Broadband speeds fall below minimum requirement in quarter of UK homes, report finds

 
James Warrington
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Over 26 per cent of homes receive broadband speeds of less than the minimum 10Mbps (Source: Getty)

More than a quarter of households in the UK suffer from insufficient broadband speeds, a new report has revealed.


Over 26 per cent of homes receive broadband speeds of less than 10Mbps, which regulator Ofcom says is the minimum to meet the needs of most households.

In addition, just over 13 per cent of homes struggle with speeds of below 5Mbps, according to a report by price comparison site Uswitch.

The report found the street with the slowest broadband in the country is Greenmeadows Park in Bamfurlong, Gloucestershire, which has download speeds of just 0.14Mbps.

In Greenmeadows Park it would take more than 100 hours to download a two-hour HD film on Netflix and at least 38 hours to download a 45-minute HD TV show, according to Uswitch.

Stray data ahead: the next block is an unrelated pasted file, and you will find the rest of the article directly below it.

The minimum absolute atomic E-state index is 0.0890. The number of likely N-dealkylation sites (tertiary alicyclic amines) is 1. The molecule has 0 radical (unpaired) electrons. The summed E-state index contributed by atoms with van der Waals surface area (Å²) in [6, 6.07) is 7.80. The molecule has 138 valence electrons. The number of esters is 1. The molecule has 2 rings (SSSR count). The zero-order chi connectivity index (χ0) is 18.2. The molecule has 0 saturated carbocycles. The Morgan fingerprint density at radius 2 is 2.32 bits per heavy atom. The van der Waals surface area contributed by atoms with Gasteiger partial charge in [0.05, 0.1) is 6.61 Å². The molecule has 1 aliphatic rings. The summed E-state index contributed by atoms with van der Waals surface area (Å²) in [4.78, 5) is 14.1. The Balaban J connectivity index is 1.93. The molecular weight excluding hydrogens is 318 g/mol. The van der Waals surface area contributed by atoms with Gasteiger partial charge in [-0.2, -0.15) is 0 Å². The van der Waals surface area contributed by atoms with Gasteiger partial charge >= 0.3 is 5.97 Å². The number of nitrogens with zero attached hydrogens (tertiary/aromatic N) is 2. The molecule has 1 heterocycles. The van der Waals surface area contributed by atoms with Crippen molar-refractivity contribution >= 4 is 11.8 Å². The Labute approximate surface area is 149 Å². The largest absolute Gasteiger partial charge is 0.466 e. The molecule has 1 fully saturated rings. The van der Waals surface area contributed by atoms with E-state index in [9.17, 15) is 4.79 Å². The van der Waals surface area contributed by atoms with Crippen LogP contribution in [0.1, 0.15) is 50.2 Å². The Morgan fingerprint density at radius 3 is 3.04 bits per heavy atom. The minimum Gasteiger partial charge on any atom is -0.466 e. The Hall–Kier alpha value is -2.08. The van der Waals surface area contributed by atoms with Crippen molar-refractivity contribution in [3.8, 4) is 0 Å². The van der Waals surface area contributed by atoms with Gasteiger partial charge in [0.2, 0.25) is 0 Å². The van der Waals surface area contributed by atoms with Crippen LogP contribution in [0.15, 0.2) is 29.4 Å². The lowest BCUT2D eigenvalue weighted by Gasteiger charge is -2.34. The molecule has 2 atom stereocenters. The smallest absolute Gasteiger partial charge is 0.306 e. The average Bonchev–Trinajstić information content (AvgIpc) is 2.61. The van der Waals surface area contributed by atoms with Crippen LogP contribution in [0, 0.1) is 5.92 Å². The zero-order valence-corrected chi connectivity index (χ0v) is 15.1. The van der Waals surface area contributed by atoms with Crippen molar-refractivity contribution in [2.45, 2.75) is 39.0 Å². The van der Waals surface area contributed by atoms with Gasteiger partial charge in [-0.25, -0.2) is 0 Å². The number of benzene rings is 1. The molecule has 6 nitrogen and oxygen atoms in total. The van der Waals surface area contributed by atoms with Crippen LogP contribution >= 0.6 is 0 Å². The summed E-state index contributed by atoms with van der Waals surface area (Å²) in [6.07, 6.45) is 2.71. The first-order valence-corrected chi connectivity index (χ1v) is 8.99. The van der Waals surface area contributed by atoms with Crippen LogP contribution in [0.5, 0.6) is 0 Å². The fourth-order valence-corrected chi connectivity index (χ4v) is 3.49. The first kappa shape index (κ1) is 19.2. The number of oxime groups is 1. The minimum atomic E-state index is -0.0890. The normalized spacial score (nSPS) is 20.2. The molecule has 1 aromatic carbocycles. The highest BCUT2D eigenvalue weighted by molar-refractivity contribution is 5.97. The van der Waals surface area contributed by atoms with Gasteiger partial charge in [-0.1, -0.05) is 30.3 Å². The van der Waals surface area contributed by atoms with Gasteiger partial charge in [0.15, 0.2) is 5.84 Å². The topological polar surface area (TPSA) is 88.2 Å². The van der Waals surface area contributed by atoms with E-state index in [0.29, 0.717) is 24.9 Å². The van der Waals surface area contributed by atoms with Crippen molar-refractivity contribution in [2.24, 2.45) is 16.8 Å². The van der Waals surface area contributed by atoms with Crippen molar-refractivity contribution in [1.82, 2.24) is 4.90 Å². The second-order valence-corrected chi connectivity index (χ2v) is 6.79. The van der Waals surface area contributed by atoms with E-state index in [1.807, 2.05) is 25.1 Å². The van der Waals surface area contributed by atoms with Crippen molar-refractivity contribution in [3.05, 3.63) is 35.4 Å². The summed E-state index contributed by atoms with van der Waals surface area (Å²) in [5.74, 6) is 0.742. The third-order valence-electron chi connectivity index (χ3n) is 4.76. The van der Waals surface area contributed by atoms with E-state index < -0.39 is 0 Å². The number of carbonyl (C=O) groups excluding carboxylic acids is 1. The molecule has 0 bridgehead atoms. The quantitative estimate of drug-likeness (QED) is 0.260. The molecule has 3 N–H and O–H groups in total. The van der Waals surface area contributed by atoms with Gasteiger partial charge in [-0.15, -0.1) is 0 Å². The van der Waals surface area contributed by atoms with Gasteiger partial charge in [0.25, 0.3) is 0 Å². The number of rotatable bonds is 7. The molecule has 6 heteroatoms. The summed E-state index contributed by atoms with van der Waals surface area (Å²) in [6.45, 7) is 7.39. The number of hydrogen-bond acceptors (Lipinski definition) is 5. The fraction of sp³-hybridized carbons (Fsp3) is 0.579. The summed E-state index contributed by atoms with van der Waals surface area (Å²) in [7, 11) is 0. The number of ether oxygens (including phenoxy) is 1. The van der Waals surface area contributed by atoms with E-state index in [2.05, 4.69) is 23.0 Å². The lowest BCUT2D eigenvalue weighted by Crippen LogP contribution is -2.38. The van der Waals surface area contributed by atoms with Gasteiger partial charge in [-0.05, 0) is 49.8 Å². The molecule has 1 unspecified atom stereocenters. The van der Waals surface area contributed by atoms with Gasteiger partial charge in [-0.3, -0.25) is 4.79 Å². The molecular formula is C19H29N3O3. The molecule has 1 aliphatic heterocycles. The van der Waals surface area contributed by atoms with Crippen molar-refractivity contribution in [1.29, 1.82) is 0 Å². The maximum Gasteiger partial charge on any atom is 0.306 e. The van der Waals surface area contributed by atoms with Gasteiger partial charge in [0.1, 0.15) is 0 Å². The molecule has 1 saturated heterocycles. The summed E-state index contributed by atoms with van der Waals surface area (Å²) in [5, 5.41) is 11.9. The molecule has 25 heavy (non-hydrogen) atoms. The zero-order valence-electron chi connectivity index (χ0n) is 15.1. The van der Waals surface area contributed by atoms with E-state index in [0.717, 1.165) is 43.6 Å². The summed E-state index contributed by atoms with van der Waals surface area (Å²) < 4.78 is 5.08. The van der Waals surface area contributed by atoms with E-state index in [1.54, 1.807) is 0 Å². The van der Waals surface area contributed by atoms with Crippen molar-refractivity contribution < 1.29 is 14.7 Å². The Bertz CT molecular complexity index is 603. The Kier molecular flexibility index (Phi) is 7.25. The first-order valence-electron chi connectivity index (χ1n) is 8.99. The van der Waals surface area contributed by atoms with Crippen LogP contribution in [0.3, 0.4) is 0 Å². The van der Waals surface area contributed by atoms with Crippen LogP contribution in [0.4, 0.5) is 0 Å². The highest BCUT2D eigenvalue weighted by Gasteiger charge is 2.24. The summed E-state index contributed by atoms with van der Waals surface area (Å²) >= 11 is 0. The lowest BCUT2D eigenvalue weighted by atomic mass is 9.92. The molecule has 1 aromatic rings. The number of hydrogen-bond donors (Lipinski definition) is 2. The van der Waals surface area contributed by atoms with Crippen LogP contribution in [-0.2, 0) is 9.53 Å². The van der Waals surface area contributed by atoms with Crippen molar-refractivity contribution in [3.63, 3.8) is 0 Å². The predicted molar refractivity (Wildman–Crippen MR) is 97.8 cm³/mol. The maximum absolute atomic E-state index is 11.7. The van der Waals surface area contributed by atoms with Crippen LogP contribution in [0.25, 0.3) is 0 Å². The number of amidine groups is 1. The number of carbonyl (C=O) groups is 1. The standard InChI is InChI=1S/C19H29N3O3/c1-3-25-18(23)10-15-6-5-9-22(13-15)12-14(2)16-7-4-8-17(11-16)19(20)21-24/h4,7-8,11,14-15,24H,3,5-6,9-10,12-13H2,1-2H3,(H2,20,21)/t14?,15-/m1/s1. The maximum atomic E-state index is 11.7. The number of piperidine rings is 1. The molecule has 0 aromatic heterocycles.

By contrast, the UK’s fastest broadband speed is found on Abdon Avenue in Birmingham, which enjoys an average download speed of more than 265Mbps. On Abdon Avenue the same Netflix film would take only four minutes to download.

Limeharbour on the Isle of Dogs was crowned the fasted broadband street in London.

“This research lays bare the extent of the UK’s digital divide,” said Dani Warner, broadband expert at Uswitch.

“Streets that are relatively close geographically can be light years apart when it comes to the download speeds they are getting.”

The survey found that while access to faster broadband is growing overall, a lack of awareness remains an issue.

Although superfast broadband, which is classed as speeds above 24Mbps, is available across 95 per cent of the UK, only just over half of Britons believe they can access it, the survey found.

“Awareness of fibre broadband availability continues to be the biggest hurdle to people getting faster download speeds,” Warner added.

Jeremy Chelot, chief executive of internet service provider Community Fibre, said: “As this research shows, basic internet access is simply no longer enough.

“As the majority of the connections in the UK are copper-based, it is evident that the UK is not fully prepared for the digital future.”